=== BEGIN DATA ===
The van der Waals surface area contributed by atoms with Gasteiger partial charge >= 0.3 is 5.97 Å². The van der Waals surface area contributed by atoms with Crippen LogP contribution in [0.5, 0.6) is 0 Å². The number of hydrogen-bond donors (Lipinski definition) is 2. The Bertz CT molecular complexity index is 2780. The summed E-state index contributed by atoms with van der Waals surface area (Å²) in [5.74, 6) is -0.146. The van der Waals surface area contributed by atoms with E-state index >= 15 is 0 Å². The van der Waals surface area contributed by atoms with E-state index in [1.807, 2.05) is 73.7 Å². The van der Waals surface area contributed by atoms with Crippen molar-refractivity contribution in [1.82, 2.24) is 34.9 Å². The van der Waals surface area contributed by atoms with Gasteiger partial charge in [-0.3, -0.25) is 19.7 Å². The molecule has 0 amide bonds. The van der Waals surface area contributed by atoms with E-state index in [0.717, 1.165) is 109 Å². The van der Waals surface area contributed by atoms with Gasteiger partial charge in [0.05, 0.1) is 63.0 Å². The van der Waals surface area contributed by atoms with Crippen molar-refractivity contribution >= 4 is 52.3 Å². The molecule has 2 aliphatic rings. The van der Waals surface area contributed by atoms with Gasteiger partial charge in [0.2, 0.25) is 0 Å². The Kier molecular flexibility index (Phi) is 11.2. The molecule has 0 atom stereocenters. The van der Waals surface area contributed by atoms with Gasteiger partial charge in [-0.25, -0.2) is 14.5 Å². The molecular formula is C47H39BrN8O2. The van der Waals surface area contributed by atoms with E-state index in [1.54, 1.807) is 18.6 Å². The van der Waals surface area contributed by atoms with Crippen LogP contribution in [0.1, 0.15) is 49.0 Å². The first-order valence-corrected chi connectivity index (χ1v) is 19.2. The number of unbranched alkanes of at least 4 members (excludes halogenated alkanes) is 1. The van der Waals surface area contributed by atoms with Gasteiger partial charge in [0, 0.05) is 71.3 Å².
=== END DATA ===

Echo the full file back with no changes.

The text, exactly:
The van der Waals surface area contributed by atoms with Gasteiger partial charge >= 0.3 is 5.97 Å². The van der Waals surface area contributed by atoms with Crippen LogP contribution in [0.5, 0.6) is 0 Å². The number of hydrogen-bond donors (Lipinski definition) is 2. The Bertz CT molecular complexity index is 2780. The summed E-state index contributed by atoms with van der Waals surface area (Å²) in [5.74, 6) is -0.146. The van der Waals surface area contributed by atoms with E-state index >= 15 is 0 Å². The van der Waals surface area contributed by atoms with E-state index in [1.807, 2.05) is 73.7 Å². The van der Waals surface area contributed by atoms with Crippen molar-refractivity contribution in [1.82, 2.24) is 34.9 Å². The van der Waals surface area contributed by atoms with Gasteiger partial charge in [-0.3, -0.25) is 19.7 Å². The molecule has 0 amide bonds. The van der Waals surface area contributed by atoms with E-state index in [0.717, 1.165) is 109 Å². The van der Waals surface area contributed by atoms with Gasteiger partial charge in [0.05, 0.1) is 63.0 Å². The van der Waals surface area contributed by atoms with Crippen molar-refractivity contribution >= 4 is 52.3 Å². The molecule has 2 aliphatic rings. The van der Waals surface area contributed by atoms with Gasteiger partial charge in [0.2, 0.25) is 0 Å². The Kier molecular flexibility index (Phi) is 11.2. The molecule has 0 atom stereocenters. The van der Waals surface area contributed by atoms with Gasteiger partial charge in [-0.25, -0.2) is 14.5 Å². The molecular formula is C47H39BrN8O2. The van der Waals surface area contributed by atoms with E-state index in [1.54, 1.807) is 18.6 Å². The van der Waals surface area contributed by atoms with Crippen LogP contribution in [0.1, 0.15) is 49.0 Å². The first-order valence-corrected chi connectivity index (χ1v) is 19.2. The number of unbranched alkanes of at least 4 members (excludes halogenated alkanes) is 1. The van der Waals surface area contributed by atoms with Gasteiger partial charge in [0, 0.05) is 71.3 Å².